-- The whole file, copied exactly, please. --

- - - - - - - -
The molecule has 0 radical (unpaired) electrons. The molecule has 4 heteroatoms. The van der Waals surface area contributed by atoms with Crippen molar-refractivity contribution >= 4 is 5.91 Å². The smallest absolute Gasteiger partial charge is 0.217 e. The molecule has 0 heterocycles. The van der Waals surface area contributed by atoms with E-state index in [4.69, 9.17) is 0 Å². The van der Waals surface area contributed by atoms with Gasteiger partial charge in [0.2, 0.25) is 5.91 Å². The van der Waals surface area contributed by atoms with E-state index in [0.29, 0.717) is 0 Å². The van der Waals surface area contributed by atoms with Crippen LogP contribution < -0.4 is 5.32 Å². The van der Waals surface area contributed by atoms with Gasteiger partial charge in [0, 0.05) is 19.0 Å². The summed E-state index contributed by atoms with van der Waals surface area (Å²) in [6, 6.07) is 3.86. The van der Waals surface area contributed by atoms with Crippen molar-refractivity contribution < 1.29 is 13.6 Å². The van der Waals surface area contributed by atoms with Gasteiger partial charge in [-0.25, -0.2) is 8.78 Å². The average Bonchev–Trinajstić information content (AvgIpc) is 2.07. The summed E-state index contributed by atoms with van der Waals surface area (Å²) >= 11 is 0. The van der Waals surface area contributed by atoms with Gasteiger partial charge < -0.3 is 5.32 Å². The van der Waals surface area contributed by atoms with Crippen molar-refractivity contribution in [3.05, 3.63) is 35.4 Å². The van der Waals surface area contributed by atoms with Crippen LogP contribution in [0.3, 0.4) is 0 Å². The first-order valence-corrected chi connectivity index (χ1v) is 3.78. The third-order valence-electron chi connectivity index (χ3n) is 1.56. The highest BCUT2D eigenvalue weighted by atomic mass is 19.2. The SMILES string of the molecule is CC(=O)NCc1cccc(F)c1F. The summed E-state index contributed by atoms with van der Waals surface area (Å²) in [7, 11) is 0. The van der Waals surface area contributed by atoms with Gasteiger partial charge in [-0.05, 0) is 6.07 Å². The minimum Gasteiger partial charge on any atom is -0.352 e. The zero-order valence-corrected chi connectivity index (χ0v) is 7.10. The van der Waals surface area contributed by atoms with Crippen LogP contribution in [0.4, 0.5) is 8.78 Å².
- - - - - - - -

The molecule has 0 radical (unpaired) electrons. The molecule has 4 heteroatoms. The van der Waals surface area contributed by atoms with Crippen molar-refractivity contribution >= 4 is 5.91 Å². The smallest absolute Gasteiger partial charge is 0.217 e. The molecule has 0 heterocycles. The van der Waals surface area contributed by atoms with E-state index in [4.69, 9.17) is 0 Å². The van der Waals surface area contributed by atoms with Gasteiger partial charge in [0.2, 0.25) is 5.91 Å². The van der Waals surface area contributed by atoms with E-state index in [0.29, 0.717) is 0 Å². The van der Waals surface area contributed by atoms with Crippen LogP contribution < -0.4 is 5.32 Å². The van der Waals surface area contributed by atoms with Gasteiger partial charge in [0, 0.05) is 19.0 Å². The summed E-state index contributed by atoms with van der Waals surface area (Å²) in [6, 6.07) is 3.86. The van der Waals surface area contributed by atoms with Crippen molar-refractivity contribution < 1.29 is 13.6 Å². The van der Waals surface area contributed by atoms with Gasteiger partial charge in [-0.25, -0.2) is 8.78 Å². The average Bonchev–Trinajstić information content (AvgIpc) is 2.07. The summed E-state index contributed by atoms with van der Waals surface area (Å²) >= 11 is 0. The van der Waals surface area contributed by atoms with Gasteiger partial charge < -0.3 is 5.32 Å². The van der Waals surface area contributed by atoms with Crippen molar-refractivity contribution in [3.05, 3.63) is 35.4 Å². The van der Waals surface area contributed by atoms with Crippen LogP contribution in [0.3, 0.4) is 0 Å². The first-order valence-corrected chi connectivity index (χ1v) is 3.78. The third-order valence-electron chi connectivity index (χ3n) is 1.56. The highest BCUT2D eigenvalue weighted by atomic mass is 19.2. The SMILES string of the molecule is CC(=O)NCc1cccc(F)c1F. The summed E-state index contributed by atoms with van der Waals surface area (Å²) in [7, 11) is 0. The van der Waals surface area contributed by atoms with Gasteiger partial charge in [-0.05, 0) is 6.07 Å². The minimum Gasteiger partial charge on any atom is -0.352 e. The zero-order valence-corrected chi connectivity index (χ0v) is 7.10. The van der Waals surface area contributed by atoms with Crippen LogP contribution in [0.4, 0.5) is 8.78 Å².